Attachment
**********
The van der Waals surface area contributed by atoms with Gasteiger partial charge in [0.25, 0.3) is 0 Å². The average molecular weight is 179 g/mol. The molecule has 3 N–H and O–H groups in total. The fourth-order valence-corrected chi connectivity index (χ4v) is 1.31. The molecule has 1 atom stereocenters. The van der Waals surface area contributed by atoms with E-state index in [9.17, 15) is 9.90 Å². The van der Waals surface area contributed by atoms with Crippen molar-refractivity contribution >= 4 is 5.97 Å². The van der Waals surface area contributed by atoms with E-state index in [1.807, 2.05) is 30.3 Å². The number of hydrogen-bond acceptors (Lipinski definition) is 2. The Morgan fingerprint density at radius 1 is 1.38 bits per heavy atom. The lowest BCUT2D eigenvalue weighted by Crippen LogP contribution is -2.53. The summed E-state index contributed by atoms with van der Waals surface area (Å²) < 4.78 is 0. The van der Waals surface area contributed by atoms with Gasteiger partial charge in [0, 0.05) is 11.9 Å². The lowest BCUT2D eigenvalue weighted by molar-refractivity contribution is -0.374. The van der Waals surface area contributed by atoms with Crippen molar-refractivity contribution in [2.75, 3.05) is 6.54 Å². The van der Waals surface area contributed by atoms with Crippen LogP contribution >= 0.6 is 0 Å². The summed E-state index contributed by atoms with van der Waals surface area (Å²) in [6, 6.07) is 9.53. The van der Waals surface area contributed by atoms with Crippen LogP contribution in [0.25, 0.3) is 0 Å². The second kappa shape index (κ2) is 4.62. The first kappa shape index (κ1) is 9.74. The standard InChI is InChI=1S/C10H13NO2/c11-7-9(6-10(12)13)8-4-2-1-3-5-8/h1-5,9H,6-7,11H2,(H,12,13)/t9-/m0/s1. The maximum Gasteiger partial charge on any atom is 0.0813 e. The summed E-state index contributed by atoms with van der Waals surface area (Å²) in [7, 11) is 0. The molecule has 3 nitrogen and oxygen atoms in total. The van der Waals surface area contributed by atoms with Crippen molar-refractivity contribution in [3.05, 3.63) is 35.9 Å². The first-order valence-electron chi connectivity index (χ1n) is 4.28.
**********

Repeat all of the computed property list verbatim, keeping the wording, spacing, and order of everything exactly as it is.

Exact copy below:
The van der Waals surface area contributed by atoms with Gasteiger partial charge in [0.25, 0.3) is 0 Å². The average molecular weight is 179 g/mol. The molecule has 3 N–H and O–H groups in total. The fourth-order valence-corrected chi connectivity index (χ4v) is 1.31. The molecule has 1 atom stereocenters. The van der Waals surface area contributed by atoms with E-state index in [9.17, 15) is 9.90 Å². The van der Waals surface area contributed by atoms with Crippen molar-refractivity contribution >= 4 is 5.97 Å². The van der Waals surface area contributed by atoms with E-state index in [1.807, 2.05) is 30.3 Å². The number of hydrogen-bond acceptors (Lipinski definition) is 2. The Morgan fingerprint density at radius 1 is 1.38 bits per heavy atom. The lowest BCUT2D eigenvalue weighted by Crippen LogP contribution is -2.53. The summed E-state index contributed by atoms with van der Waals surface area (Å²) < 4.78 is 0. The van der Waals surface area contributed by atoms with Gasteiger partial charge in [0, 0.05) is 11.9 Å². The lowest BCUT2D eigenvalue weighted by molar-refractivity contribution is -0.374. The van der Waals surface area contributed by atoms with Crippen molar-refractivity contribution in [2.75, 3.05) is 6.54 Å². The van der Waals surface area contributed by atoms with Crippen LogP contribution >= 0.6 is 0 Å². The summed E-state index contributed by atoms with van der Waals surface area (Å²) in [6, 6.07) is 9.53. The van der Waals surface area contributed by atoms with Crippen LogP contribution in [0.25, 0.3) is 0 Å². The second kappa shape index (κ2) is 4.62. The first kappa shape index (κ1) is 9.74. The standard InChI is InChI=1S/C10H13NO2/c11-7-9(6-10(12)13)8-4-2-1-3-5-8/h1-5,9H,6-7,11H2,(H,12,13)/t9-/m0/s1. The maximum Gasteiger partial charge on any atom is 0.0813 e. The summed E-state index contributed by atoms with van der Waals surface area (Å²) in [7, 11) is 0. The molecule has 3 nitrogen and oxygen atoms in total. The van der Waals surface area contributed by atoms with Crippen molar-refractivity contribution in [3.05, 3.63) is 35.9 Å². The first-order valence-electron chi connectivity index (χ1n) is 4.28.